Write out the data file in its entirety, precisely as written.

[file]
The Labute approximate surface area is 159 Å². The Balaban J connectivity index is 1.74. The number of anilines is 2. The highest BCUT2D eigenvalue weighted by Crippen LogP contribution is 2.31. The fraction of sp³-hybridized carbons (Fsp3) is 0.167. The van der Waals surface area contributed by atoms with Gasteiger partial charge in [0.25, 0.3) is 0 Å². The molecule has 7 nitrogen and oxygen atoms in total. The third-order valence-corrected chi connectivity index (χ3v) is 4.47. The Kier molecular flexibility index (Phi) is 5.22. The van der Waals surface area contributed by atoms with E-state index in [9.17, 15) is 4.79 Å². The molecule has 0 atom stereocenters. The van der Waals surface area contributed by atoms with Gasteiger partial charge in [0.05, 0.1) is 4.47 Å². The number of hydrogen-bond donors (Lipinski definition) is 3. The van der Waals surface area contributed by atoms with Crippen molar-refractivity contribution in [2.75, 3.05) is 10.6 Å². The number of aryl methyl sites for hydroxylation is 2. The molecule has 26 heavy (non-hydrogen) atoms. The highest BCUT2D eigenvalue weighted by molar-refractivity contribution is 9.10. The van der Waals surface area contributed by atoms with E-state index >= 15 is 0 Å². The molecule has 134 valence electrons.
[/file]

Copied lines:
The Labute approximate surface area is 159 Å². The Balaban J connectivity index is 1.74. The number of anilines is 2. The highest BCUT2D eigenvalue weighted by Crippen LogP contribution is 2.31. The fraction of sp³-hybridized carbons (Fsp3) is 0.167. The van der Waals surface area contributed by atoms with Gasteiger partial charge in [0.25, 0.3) is 0 Å². The molecule has 7 nitrogen and oxygen atoms in total. The third-order valence-corrected chi connectivity index (χ3v) is 4.47. The Kier molecular flexibility index (Phi) is 5.22. The van der Waals surface area contributed by atoms with E-state index in [9.17, 15) is 4.79 Å². The molecule has 0 atom stereocenters. The van der Waals surface area contributed by atoms with Gasteiger partial charge in [0.05, 0.1) is 4.47 Å². The number of hydrogen-bond donors (Lipinski definition) is 3. The van der Waals surface area contributed by atoms with Crippen molar-refractivity contribution in [2.75, 3.05) is 10.6 Å². The number of aryl methyl sites for hydroxylation is 2. The molecule has 26 heavy (non-hydrogen) atoms. The highest BCUT2D eigenvalue weighted by molar-refractivity contribution is 9.10. The van der Waals surface area contributed by atoms with E-state index >= 15 is 0 Å². The molecule has 134 valence electrons.